The novel – written in the first person, as the hero records his experiences in a notebook – opens with a failed assassination. Our protagonist, half-convinced that he is stalking his prey out of a love of the sport rather than with any intent to kill, is caught aiming his rifle at a European dictator bearing more than a passing resemblance to Adolf Hitler. When he is interrogated by the dictator’s lackeys, he argues that he is nothing more than an eccentric sportsman who wanted to know whether it might be possible to shoot his prey if he so wished; unsurprisingly this doesn’t wash, and our nameless hero is brutally tortured. The scene is entirely left to the imagination and, like all the thrillers, the reader has to conjure the punishments for herself – suffice to say that by the time the hero is hurled from a cliff, one eye is burnt and swollen, his nails have been removed, his fingers crushed, and the masticated flesh of the back of his legs is in a dire state. Rather than dying in the marshland below as his torturers had intended, however, the figure crawls out of the slime like a primordial beast, dragging himself to the safety of some nearby woodland. Through his ingenuity and grit, our man finds himself back in England, now being hunted both by the (let’s call them German) spies, and the English police. Whilst we are not told his name, we know that he is very well known to his countrymen as a result of past exploits in foreign lands – in addition to having a very recognisably wounded eye. He therefore decides that he must go to ground to evade his would-be captors, and chooses Dorset as his refuge.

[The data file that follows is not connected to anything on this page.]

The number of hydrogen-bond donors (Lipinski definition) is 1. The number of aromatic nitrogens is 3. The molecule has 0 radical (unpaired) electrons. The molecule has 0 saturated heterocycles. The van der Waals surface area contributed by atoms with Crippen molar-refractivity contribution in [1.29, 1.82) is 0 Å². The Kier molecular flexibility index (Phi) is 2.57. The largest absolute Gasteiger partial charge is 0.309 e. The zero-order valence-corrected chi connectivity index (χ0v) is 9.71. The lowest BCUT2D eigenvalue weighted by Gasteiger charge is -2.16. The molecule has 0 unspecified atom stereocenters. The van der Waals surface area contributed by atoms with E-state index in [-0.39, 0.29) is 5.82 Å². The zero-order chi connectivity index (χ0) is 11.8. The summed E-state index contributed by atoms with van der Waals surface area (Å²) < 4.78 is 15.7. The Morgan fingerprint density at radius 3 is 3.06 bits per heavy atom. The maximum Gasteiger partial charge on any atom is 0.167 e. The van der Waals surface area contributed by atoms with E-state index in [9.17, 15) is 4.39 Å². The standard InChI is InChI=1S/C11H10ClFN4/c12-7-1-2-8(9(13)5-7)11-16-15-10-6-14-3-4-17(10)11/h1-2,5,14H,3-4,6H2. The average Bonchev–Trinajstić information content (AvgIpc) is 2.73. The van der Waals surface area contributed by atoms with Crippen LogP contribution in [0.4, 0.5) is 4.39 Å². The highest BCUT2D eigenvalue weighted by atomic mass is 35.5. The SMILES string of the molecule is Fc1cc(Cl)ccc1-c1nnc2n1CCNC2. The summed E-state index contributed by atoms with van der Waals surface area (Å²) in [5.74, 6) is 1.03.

The plot would be enticing enough; and then there is the quality of the writing itself. Household, speaking through his narrator, is shrewd and full of insight; “I felt I had come home –  a half-melancholy sense of slippered relaxation.”  You, the reader, are invited to play with the idea of espionage, piecing together an image of the protagonist from the scant facts he reveals. We know he is relatively famous, or infamous in England; that he is in his late 30s; that his family home is centuries old, suggesting he is an aristocrat; we know he has travelled widely; and that he likes big-game hunting. These pieces of information are revealed gradually over the course of the novel and as circumstances demand; they are not offered on a plate, but neither are they obscured. The same is true of the protagonist’s thoughts – he is relatively open about his opinions (“A hideous word, hiker. It has nothing to do with the gentle souls of my youth who wandered in tweeds and stout shoes from pub to pub”; “The only periods, I suspect, when a man feels captain of his soul are those when he has not the slightest need of such an organ”), but his motivations are concealed even from him. We do not know why he was aiming a gun at the dictator; he is not an agent of the state, and keeps telling himself that he did not mean to pull the trigger. But, through the course of the novel, and as our man is physically tortured, interrogated, and even buried alive, he accesses feelings he had been suppressing, and in doing so gradually reveals himself to us. “By writing of him I become him for the time.”

I won’t tell you exactly what he discovers about himself as he presses his cold body into a burrow in Dorset, other than to say that it certainly cements his heroic status. What is even better is that, as Robert Macfarlane’s excellent introduction explains, Household’s career during the Second World War almost rivalled his creation’s in resourcefulness and courage.  A rip-roaring, intelligent yarn; thank you, Roger Deakin.